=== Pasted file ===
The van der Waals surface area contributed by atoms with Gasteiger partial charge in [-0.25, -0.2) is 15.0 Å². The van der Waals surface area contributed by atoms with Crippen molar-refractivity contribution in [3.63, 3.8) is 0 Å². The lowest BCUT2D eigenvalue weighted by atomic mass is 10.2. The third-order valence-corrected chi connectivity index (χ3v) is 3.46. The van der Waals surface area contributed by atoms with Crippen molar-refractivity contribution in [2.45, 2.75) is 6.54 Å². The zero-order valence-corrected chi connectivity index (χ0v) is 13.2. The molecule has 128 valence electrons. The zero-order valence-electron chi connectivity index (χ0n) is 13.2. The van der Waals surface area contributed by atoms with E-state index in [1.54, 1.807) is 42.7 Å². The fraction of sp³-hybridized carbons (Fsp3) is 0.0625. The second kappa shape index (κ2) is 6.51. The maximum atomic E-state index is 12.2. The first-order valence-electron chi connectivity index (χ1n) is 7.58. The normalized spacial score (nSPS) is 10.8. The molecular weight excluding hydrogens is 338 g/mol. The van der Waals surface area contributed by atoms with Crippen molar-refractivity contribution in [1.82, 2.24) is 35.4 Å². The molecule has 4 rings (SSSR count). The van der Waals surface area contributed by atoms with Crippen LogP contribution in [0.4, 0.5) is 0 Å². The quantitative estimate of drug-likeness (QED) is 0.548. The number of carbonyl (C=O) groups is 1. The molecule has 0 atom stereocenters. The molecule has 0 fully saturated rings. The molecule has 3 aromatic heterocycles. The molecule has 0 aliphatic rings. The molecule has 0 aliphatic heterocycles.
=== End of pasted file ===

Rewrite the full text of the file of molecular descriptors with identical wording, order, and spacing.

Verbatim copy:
The van der Waals surface area contributed by atoms with Gasteiger partial charge in [-0.25, -0.2) is 15.0 Å². The van der Waals surface area contributed by atoms with Crippen molar-refractivity contribution in [3.63, 3.8) is 0 Å². The lowest BCUT2D eigenvalue weighted by atomic mass is 10.2. The third-order valence-corrected chi connectivity index (χ3v) is 3.46. The van der Waals surface area contributed by atoms with Crippen molar-refractivity contribution in [2.45, 2.75) is 6.54 Å². The zero-order valence-corrected chi connectivity index (χ0v) is 13.2. The molecule has 128 valence electrons. The zero-order valence-electron chi connectivity index (χ0n) is 13.2. The van der Waals surface area contributed by atoms with E-state index in [1.54, 1.807) is 42.7 Å². The fraction of sp³-hybridized carbons (Fsp3) is 0.0625. The second kappa shape index (κ2) is 6.51. The maximum atomic E-state index is 12.2. The first-order valence-electron chi connectivity index (χ1n) is 7.58. The normalized spacial score (nSPS) is 10.8. The molecular weight excluding hydrogens is 338 g/mol. The van der Waals surface area contributed by atoms with Crippen molar-refractivity contribution in [1.82, 2.24) is 35.4 Å². The molecule has 4 rings (SSSR count). The van der Waals surface area contributed by atoms with Crippen LogP contribution in [0.4, 0.5) is 0 Å². The quantitative estimate of drug-likeness (QED) is 0.548. The number of carbonyl (C=O) groups is 1. The molecule has 0 atom stereocenters. The molecule has 0 fully saturated rings. The molecule has 3 aromatic heterocycles. The molecule has 0 aliphatic rings. The molecule has 0 aliphatic heterocycles.